Early Warning Signs of Dementia

Signs of Dementia | Anchorage Memory Care

Dementia is one of the top concerns for those with aging loved ones. Signs of dementia can appear quickly or take years to worsen, disguising themselves as typical aging characteristics. However, with an early diagnosis, the more time your loved one will have to prepare for the future. That is one reason it’s essential to notice the early signs of dementia.

Early Warning Signs of Dementia

  • Memory loss. Everyone forgets things from time to time. For example, where we put our car keys or what we were getting ready to do as soon as we walked into a room. We all lose our trains of thought sometimes. However, those who may be experiencing early signs of dementia will likely forget things on a more regular basis. Short-term memory especially becomes an issue.
  • Difficulty concentrating and carrying out routine tasks. Individuals in the beginning stages of dementia may have trouble focusing on tasks. This can include simple things they are accustomed to, such as writing a letter to a friend or even dressing.
  • Confusion about time and place. Most people tend to forget what day of the week it is occasionally. This can be a frequent occurrence in individuals with dementia. Unfortunately, it is also a very common early warning sign for someone to completely forget where they are, even if it’s someplace familiar. It is even possible for those with early dementia to forget how they even got somewhere. This goes back to the issue of short-term memory loss and can present dangerous and frightening situations for individuals with dementia.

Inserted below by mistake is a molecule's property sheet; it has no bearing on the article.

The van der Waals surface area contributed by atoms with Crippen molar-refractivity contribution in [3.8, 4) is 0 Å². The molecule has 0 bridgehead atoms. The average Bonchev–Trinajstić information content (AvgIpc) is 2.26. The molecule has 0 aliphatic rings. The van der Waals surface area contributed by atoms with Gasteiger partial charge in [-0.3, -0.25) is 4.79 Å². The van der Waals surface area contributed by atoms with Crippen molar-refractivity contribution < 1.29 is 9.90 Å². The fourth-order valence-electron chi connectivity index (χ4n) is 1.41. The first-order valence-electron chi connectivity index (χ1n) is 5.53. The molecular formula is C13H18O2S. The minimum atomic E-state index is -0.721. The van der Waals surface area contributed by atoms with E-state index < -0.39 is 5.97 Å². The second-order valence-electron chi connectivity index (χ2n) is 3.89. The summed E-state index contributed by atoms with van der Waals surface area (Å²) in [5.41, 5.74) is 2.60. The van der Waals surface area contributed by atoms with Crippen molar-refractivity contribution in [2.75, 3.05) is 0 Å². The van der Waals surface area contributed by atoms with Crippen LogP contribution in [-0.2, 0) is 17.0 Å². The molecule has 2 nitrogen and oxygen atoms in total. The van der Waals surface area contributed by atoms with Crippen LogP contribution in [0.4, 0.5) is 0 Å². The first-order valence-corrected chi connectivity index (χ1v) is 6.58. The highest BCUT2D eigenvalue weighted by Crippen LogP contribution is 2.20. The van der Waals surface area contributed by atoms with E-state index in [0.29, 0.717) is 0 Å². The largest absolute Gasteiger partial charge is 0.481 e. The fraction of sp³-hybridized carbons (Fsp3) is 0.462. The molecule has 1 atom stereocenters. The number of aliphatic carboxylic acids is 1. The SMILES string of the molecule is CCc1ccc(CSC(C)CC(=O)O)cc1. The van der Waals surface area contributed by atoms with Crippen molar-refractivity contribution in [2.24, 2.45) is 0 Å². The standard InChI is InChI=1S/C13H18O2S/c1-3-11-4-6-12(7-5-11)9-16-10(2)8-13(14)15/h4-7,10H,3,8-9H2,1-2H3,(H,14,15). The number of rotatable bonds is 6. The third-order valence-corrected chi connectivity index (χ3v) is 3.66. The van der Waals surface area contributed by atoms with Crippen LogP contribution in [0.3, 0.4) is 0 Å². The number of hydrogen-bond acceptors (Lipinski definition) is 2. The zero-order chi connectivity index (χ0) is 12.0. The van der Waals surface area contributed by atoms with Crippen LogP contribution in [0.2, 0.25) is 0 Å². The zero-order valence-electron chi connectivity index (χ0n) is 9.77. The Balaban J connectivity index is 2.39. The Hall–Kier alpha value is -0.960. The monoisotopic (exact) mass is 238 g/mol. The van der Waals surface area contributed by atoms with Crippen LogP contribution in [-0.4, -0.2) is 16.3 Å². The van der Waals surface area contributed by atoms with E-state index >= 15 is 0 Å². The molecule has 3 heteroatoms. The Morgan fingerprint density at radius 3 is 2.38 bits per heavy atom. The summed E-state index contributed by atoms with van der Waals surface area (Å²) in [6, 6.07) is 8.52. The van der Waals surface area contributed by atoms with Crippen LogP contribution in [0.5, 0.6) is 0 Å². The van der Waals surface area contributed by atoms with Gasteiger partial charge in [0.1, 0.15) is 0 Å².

• Changes in mood, behavior, or personality. This symptom might not be as apparent as some others at first. People’s attitudes constantly change, whether they are experiencing dementia or not. However, overall, personalities don’t just change overnight. For example, people with early dementia may suddenly start lashing out more or become more easily irritable when they used to be level-headed. They may become flustered by something not going their way or doing what they want when, in the past, it would not have posed an issue to them.
  • Difficulty following conversations or finding the right words. The language center of the brain is affected by dementia. This can cause individuals to have a hard time finding the appropriate words to use in a conversation. They may also have difficulty following along when others are speaking, unable to remember or fully comprehend what has just been said to them. This may present as an inappropriate response from the individual if asked a question. For example, asking a loved one what they plan on doing that day, and they respond with something like, “Ok, I’ll call you Tuesday.”
  • They have impaired judgment/poor decision-making. This symptom can be especially troubling for loved ones but is a tell-tale sign of early dementia. Individuals may start doing things that can put them in harm’s way, such as not looking both ways before crossing a street or wearing summer clothing out in cold weather.